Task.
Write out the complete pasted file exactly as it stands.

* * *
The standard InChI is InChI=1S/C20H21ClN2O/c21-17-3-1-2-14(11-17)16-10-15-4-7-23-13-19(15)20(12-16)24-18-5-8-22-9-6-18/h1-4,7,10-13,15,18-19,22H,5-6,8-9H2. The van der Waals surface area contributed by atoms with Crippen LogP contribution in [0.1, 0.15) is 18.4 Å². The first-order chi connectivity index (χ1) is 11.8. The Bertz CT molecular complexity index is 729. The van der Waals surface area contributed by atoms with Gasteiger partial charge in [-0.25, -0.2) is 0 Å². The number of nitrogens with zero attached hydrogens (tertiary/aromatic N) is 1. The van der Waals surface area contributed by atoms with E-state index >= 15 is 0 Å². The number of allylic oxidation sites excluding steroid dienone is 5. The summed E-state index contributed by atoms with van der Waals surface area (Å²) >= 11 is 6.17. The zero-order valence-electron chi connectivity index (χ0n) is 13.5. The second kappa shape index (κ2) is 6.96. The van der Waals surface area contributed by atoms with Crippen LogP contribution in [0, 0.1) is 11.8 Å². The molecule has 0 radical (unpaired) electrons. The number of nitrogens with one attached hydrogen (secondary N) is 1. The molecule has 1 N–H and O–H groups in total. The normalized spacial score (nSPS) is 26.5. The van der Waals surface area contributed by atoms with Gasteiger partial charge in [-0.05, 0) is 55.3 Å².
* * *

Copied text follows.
The standard InChI is InChI=1S/C20H21ClN2O/c21-17-3-1-2-14(11-17)16-10-15-4-7-23-13-19(15)20(12-16)24-18-5-8-22-9-6-18/h1-4,7,10-13,15,18-19,22H,5-6,8-9H2. The van der Waals surface area contributed by atoms with Crippen LogP contribution in [0.1, 0.15) is 18.4 Å². The first-order chi connectivity index (χ1) is 11.8. The Bertz CT molecular complexity index is 729. The van der Waals surface area contributed by atoms with Gasteiger partial charge in [-0.25, -0.2) is 0 Å². The number of nitrogens with zero attached hydrogens (tertiary/aromatic N) is 1. The van der Waals surface area contributed by atoms with E-state index >= 15 is 0 Å². The number of allylic oxidation sites excluding steroid dienone is 5. The summed E-state index contributed by atoms with van der Waals surface area (Å²) >= 11 is 6.17. The zero-order valence-electron chi connectivity index (χ0n) is 13.5. The second kappa shape index (κ2) is 6.96. The van der Waals surface area contributed by atoms with Crippen LogP contribution in [0, 0.1) is 11.8 Å². The molecule has 0 radical (unpaired) electrons. The number of nitrogens with one attached hydrogen (secondary N) is 1. The molecule has 1 N–H and O–H groups in total. The normalized spacial score (nSPS) is 26.5. The van der Waals surface area contributed by atoms with Gasteiger partial charge in [-0.05, 0) is 55.3 Å².